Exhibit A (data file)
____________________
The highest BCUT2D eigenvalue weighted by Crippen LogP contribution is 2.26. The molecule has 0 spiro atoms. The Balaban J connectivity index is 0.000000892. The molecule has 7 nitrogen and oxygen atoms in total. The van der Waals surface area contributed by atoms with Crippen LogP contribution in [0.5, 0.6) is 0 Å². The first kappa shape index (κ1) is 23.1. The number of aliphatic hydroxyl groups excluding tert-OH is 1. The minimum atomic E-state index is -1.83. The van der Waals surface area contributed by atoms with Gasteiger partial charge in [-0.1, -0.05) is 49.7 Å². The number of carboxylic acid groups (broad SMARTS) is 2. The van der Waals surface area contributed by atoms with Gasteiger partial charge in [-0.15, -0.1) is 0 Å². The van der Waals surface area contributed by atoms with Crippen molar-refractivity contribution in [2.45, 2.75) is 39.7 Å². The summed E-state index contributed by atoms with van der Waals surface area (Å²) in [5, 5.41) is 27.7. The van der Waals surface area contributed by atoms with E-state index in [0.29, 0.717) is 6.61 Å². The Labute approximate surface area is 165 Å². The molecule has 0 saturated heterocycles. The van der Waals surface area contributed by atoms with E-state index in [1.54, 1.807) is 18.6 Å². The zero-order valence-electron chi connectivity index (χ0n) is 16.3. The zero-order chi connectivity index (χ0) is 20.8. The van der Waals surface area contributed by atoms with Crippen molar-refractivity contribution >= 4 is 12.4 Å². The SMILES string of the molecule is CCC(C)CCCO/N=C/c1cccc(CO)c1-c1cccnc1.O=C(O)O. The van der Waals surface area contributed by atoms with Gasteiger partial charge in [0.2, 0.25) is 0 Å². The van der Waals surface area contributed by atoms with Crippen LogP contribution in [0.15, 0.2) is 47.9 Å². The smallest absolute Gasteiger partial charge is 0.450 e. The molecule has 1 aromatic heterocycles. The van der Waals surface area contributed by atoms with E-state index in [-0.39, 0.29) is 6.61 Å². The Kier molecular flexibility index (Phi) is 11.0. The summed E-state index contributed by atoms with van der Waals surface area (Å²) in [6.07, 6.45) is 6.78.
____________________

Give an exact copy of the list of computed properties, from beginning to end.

The highest BCUT2D eigenvalue weighted by Crippen LogP contribution is 2.26. The molecule has 0 spiro atoms. The Balaban J connectivity index is 0.000000892. The molecule has 7 nitrogen and oxygen atoms in total. The van der Waals surface area contributed by atoms with Crippen LogP contribution in [0.5, 0.6) is 0 Å². The first kappa shape index (κ1) is 23.1. The number of aliphatic hydroxyl groups excluding tert-OH is 1. The minimum atomic E-state index is -1.83. The van der Waals surface area contributed by atoms with Gasteiger partial charge in [-0.1, -0.05) is 49.7 Å². The number of carboxylic acid groups (broad SMARTS) is 2. The van der Waals surface area contributed by atoms with Gasteiger partial charge in [-0.15, -0.1) is 0 Å². The van der Waals surface area contributed by atoms with Crippen molar-refractivity contribution in [2.45, 2.75) is 39.7 Å². The summed E-state index contributed by atoms with van der Waals surface area (Å²) in [5, 5.41) is 27.7. The van der Waals surface area contributed by atoms with E-state index in [0.29, 0.717) is 6.61 Å². The Labute approximate surface area is 165 Å². The molecule has 0 saturated heterocycles. The van der Waals surface area contributed by atoms with E-state index in [1.54, 1.807) is 18.6 Å². The zero-order valence-electron chi connectivity index (χ0n) is 16.3. The zero-order chi connectivity index (χ0) is 20.8. The van der Waals surface area contributed by atoms with Crippen molar-refractivity contribution >= 4 is 12.4 Å². The SMILES string of the molecule is CCC(C)CCCO/N=C/c1cccc(CO)c1-c1cccnc1.O=C(O)O. The van der Waals surface area contributed by atoms with Gasteiger partial charge in [0.2, 0.25) is 0 Å². The van der Waals surface area contributed by atoms with Crippen LogP contribution in [0.15, 0.2) is 47.9 Å². The smallest absolute Gasteiger partial charge is 0.450 e. The molecule has 1 aromatic heterocycles. The van der Waals surface area contributed by atoms with E-state index in [-0.39, 0.29) is 6.61 Å². The Kier molecular flexibility index (Phi) is 11.0. The summed E-state index contributed by atoms with van der Waals surface area (Å²) in [6.07, 6.45) is 6.78.